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Leaving Oslo is always a painful affair for me – and I’ve been finding myself in Norway once a year now, because I love it so much.

This time, I needed one more long trip to hit Star Alliance Gold, and Norway flights happened to be the most reasonable option for an extended Labor Day weekend trip. So naturally, I booked flights with a friend and hopped across the pond to the happiest country on earth (literally).

I hadn’t actually explored Oslo in at least three years – last summer, we spent about 12 hours there on our way out, and the year before, I came for a winter wonderland new years. But the last time I had a few days of decent weather in Oslo was 2013, so I was ready to see it all! After all, moving to Norway is a serious goal of mine, so I treat every trip as a research event.

We found the cutest two-bedroom apartment in the Grünerløkka neighborhood, and walked almost everywhere (unless we were crunched for time). When you arrive at the airport, take the local train to Oslo Sentralstasjon – seriously, it’s half the price of the Flytoget and only takes a few minutes longer – and stop by a Narvesson to pick up a bus pass. A 7-day pass costs 240 NOK, and you just have to tap it on a screen the first time you hop onto a bus.

If you ever head towards Oslo (or anywhere else in Norway – I’ve probably seen it), let me know! I’m madly in love with that country.

Eat

Villa Paradiso – bustling little pizza shop in Grünerløkka. Put your name in, and have a cocktail at the adjoined bar, Bar Bellini.

Egget Kafe – A cute little bistro overlooking a fountain with an egg in the middle. Catch a midmorning breakfast, and watch all the locals walking their pups!

Riwaj of India – great casual Indian spot with a warm, sultry atmosphere. Save room for dessert.

Hitchhiker – Asian tapas, located on the second floor of Mathallen Oslo (which you should also wander). Get 2-3 courses per person, and then get dessert.

Coffee

Stockfleth’s – this really ended up being our favorite coffee chain on the trip. We spent half a day working remotely, and I ended up taking a couple of bags of coffee home!

Tim Wendelboe – recommended by the New York Times, and a fabulous little roaster shop. No space for working, so just grab your espresso to go.

Drink

Kulturhuset – recently relocated to a large space on Carl Youngs Gate, this bar has several rooms on several floors. Check out the local beer selection, and cozy up in the library room.

Postkontoret – formerly an actual post office – this place is now a pizzeria, coffee shop, and bar. Grab an iced coffee and chat up some locals on the patio.

Oslo Mekaniske Verksted – once a mechanic garage (circa 1850), now a hipster cocktail bar with plenty of nooks and crannies and midcentury modern furniture to cozy up to – and a fireplace! They don’t have a kitchen, but you can bring outside food with you.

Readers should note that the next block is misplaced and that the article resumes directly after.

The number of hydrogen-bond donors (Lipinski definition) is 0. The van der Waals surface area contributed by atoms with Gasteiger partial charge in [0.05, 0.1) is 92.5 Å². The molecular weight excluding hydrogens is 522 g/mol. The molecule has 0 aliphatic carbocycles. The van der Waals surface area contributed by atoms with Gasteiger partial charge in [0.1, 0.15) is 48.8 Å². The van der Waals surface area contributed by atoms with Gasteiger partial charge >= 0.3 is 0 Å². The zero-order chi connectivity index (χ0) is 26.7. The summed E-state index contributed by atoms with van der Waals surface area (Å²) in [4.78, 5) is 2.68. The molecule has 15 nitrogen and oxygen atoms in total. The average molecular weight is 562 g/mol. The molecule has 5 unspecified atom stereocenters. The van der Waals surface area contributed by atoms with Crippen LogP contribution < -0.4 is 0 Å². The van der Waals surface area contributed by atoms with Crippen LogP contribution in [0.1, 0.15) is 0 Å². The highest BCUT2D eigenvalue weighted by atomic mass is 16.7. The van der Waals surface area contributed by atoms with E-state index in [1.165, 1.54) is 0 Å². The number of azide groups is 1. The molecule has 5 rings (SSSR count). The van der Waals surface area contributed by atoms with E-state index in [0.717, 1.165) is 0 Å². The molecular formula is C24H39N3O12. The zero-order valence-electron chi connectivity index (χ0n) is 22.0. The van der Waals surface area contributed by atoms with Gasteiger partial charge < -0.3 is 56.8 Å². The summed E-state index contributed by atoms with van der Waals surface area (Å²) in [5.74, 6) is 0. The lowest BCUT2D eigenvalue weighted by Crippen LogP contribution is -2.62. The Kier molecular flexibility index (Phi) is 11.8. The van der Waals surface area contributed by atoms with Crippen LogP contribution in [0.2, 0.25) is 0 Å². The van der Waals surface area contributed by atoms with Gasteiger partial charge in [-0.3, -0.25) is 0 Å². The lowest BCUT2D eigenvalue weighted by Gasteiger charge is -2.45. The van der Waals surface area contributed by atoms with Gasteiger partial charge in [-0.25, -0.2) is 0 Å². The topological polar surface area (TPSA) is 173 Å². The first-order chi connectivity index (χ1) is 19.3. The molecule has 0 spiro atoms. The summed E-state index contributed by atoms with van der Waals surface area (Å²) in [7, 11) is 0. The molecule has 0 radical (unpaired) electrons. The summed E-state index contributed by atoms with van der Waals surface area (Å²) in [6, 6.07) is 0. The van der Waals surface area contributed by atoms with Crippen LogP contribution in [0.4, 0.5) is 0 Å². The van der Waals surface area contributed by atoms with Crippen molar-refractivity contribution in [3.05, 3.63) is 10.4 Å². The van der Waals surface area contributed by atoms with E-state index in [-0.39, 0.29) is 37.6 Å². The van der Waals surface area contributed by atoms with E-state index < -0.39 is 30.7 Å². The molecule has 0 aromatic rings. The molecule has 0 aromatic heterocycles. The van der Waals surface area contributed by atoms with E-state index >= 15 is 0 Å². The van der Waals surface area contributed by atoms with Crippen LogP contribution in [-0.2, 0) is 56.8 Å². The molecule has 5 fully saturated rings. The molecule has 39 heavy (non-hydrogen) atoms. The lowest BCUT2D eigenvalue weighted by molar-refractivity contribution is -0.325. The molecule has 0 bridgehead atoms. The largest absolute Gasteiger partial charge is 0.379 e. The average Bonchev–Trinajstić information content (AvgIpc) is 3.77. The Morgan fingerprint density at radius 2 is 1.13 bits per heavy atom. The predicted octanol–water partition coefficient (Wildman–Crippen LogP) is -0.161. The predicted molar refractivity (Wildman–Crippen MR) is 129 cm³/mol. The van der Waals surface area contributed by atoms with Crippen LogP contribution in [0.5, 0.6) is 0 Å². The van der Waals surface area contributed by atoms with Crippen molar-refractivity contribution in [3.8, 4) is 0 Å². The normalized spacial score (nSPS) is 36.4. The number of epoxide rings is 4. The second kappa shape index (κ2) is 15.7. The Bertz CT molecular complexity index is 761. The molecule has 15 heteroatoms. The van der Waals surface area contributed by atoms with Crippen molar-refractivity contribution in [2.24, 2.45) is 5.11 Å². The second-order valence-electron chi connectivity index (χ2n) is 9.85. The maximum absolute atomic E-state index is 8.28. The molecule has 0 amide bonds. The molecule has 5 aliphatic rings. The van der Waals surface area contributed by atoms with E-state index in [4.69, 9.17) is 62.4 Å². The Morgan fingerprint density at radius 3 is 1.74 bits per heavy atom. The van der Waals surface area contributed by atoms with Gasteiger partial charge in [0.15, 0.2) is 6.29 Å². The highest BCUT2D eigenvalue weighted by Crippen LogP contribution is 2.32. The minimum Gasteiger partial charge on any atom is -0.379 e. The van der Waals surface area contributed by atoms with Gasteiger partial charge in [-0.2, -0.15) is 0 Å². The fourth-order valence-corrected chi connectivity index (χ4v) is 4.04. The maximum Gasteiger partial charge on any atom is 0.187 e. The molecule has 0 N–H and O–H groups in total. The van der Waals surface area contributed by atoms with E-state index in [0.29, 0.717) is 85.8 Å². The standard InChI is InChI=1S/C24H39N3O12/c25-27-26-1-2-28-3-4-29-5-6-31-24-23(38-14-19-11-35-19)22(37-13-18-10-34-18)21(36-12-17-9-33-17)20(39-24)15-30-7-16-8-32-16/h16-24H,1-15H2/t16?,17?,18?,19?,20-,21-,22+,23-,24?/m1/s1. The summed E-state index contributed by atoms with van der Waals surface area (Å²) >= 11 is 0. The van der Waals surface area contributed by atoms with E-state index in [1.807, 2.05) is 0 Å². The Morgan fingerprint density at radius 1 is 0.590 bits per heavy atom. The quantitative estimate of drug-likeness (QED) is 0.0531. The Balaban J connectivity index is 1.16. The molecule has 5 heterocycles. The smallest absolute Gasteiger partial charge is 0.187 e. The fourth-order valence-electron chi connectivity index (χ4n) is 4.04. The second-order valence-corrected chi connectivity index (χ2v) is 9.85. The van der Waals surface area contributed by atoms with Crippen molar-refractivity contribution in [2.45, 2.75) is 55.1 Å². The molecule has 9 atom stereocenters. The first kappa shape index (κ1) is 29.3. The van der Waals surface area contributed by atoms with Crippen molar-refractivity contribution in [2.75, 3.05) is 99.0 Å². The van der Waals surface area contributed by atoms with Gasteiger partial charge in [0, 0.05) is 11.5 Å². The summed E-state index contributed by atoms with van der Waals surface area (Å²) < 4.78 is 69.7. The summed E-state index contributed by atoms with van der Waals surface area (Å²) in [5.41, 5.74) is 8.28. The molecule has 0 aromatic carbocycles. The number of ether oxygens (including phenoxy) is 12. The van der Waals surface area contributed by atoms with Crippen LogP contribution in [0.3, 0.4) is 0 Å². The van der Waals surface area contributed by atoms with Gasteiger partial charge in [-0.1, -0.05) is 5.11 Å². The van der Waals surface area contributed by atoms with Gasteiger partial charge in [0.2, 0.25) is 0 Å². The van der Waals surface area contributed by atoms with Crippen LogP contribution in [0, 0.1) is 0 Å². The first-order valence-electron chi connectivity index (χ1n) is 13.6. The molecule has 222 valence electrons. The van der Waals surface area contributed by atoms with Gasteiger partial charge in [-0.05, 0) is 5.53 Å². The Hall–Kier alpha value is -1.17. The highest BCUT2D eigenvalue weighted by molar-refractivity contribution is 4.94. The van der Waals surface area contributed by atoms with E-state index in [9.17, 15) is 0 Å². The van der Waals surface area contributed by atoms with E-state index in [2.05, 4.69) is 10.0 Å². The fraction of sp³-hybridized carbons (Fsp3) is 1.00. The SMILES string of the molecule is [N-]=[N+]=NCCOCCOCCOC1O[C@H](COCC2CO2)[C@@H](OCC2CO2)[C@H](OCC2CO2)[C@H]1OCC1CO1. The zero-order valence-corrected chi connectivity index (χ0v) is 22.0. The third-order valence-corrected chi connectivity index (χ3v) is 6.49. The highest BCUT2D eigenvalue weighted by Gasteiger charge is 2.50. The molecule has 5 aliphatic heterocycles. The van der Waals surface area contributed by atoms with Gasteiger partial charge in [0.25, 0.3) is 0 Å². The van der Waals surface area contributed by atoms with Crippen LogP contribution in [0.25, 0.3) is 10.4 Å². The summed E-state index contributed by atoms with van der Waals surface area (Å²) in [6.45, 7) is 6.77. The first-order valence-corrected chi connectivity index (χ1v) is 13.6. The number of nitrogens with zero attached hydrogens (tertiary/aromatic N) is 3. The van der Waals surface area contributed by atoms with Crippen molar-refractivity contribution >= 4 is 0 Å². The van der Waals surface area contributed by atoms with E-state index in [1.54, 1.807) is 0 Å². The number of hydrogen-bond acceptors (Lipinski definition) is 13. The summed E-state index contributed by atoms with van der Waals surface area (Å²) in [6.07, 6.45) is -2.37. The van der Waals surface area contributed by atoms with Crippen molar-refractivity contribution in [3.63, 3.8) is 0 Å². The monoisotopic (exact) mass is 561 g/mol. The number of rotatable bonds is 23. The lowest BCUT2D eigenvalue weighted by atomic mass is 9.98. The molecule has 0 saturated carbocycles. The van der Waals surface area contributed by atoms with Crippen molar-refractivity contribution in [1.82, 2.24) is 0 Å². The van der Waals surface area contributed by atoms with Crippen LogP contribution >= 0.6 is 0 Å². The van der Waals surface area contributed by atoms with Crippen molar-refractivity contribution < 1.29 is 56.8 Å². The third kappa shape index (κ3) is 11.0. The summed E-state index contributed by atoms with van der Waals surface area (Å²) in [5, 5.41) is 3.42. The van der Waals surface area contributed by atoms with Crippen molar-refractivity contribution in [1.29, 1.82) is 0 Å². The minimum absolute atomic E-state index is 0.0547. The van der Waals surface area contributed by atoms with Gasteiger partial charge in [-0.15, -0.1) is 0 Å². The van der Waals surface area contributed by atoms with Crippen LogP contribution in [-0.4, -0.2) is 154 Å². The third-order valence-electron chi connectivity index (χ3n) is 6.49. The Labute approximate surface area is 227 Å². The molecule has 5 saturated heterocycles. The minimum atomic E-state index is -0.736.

Escape

Oslo Opera House – this is usually everyone’s first stop as a visitor. How can you not? Snøhetta’s killer opera house is a stunner, and you can climb all over it.

Mellomkollen – taking the bus to a trailhead is the norm in Norway, and you can even take your dog. Based on the maps my hosts had, a ton of trailheads branch off from this area, and we even did some swimming in a lake. Pack a sandwich and live your best Norwegian life. Blue markers are for summer trails, and red ones are for winter trails.

Øya (Norwegian for “Islands”) – with your bus pass, you also get access to the ferries that cross the bay all day. You could pay $40 or more for a fjord tour, but taking the free ferries to the islands was a fun tip from our Norwegian friends. Bring a swimsuit on a warm day, and jump in to the water off Hovedøye – there’s nothing quite like it.

Ekebergparken – One thing I love about Oslo is that it can feel like you’re in the middle of an old world city one minute, and the next, you could be on the edge of a mountainside forest. Ekebergparken is one of those places. Wander the park, enjoy the views, and check out the weird sculptures all over the place.

Kleivstua – if you have access to a car and want to have a really, really good meal, head over to Kleivstua for a city escape, or just a fantastic fine dining meal for not a ridiculous price. We had 4 courses and several glasses of wine for about $160 USD per person. Get there early and take the 20 minute hike to Kongens Utsikt (The King’s View) – work up that appetite just enough to hike back down and relax in front of a fireplace.

“When I got to my gate at JFK, it was chaos — it was like we were already in Morocco.”

This was the response we got when we greeted my friend Lauren and asked how her flight was. To be completely honest, I had a similar experience on my flight from Brussels to Marrakesh.

I had a middle seat, which I don’t usually mind — short legs! There was an older, very glamorous Moroccan woman in the window seat, and she repeatedly tried to speak Moroccan Arabic and French to me. My modern standard Arabic was rusty at best, and French words just sound like Arabic words I simply do not know… so we quickly gave up on communicating.